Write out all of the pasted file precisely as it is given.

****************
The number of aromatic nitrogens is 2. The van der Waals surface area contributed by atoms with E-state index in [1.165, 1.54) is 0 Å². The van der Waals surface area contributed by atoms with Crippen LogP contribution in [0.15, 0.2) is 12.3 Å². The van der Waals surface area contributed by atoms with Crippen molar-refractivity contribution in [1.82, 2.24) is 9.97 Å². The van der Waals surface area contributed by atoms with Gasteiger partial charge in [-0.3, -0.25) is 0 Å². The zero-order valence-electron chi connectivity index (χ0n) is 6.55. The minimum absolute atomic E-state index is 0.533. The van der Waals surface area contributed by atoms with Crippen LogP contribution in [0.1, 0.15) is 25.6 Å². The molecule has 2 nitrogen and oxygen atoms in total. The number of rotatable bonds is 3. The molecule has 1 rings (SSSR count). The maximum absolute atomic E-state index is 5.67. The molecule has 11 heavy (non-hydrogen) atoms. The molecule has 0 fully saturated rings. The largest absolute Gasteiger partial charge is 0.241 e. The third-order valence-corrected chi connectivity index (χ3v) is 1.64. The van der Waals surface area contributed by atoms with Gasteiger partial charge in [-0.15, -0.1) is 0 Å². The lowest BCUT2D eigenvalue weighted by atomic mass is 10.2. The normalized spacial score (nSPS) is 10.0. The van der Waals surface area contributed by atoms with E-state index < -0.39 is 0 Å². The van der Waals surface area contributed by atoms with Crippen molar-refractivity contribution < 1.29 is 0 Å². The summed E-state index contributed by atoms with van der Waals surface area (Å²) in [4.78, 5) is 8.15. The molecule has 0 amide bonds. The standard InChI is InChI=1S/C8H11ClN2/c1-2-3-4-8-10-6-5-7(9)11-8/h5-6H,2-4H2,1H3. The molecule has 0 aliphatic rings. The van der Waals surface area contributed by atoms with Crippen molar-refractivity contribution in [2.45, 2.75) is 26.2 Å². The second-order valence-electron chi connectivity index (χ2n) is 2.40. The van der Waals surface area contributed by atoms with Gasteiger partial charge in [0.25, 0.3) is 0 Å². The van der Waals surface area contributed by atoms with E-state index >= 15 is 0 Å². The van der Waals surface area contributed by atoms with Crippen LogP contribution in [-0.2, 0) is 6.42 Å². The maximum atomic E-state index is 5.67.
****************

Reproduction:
The number of aromatic nitrogens is 2. The van der Waals surface area contributed by atoms with E-state index in [1.165, 1.54) is 0 Å². The van der Waals surface area contributed by atoms with Crippen LogP contribution in [0.15, 0.2) is 12.3 Å². The van der Waals surface area contributed by atoms with Crippen molar-refractivity contribution in [1.82, 2.24) is 9.97 Å². The van der Waals surface area contributed by atoms with Gasteiger partial charge in [-0.3, -0.25) is 0 Å². The zero-order valence-electron chi connectivity index (χ0n) is 6.55. The minimum absolute atomic E-state index is 0.533. The van der Waals surface area contributed by atoms with Crippen LogP contribution in [0.1, 0.15) is 25.6 Å². The molecule has 2 nitrogen and oxygen atoms in total. The number of rotatable bonds is 3. The molecule has 1 rings (SSSR count). The maximum absolute atomic E-state index is 5.67. The molecule has 11 heavy (non-hydrogen) atoms. The molecule has 0 fully saturated rings. The largest absolute Gasteiger partial charge is 0.241 e. The third-order valence-corrected chi connectivity index (χ3v) is 1.64. The van der Waals surface area contributed by atoms with Gasteiger partial charge in [-0.15, -0.1) is 0 Å². The lowest BCUT2D eigenvalue weighted by atomic mass is 10.2. The normalized spacial score (nSPS) is 10.0. The van der Waals surface area contributed by atoms with E-state index < -0.39 is 0 Å². The van der Waals surface area contributed by atoms with Crippen molar-refractivity contribution < 1.29 is 0 Å². The summed E-state index contributed by atoms with van der Waals surface area (Å²) in [4.78, 5) is 8.15. The molecule has 0 amide bonds. The standard InChI is InChI=1S/C8H11ClN2/c1-2-3-4-8-10-6-5-7(9)11-8/h5-6H,2-4H2,1H3. The molecule has 0 aliphatic rings. The van der Waals surface area contributed by atoms with Crippen molar-refractivity contribution in [2.45, 2.75) is 26.2 Å². The second-order valence-electron chi connectivity index (χ2n) is 2.40. The van der Waals surface area contributed by atoms with Gasteiger partial charge in [0.25, 0.3) is 0 Å². The van der Waals surface area contributed by atoms with E-state index >= 15 is 0 Å². The van der Waals surface area contributed by atoms with Crippen LogP contribution in [-0.2, 0) is 6.42 Å². The maximum atomic E-state index is 5.67.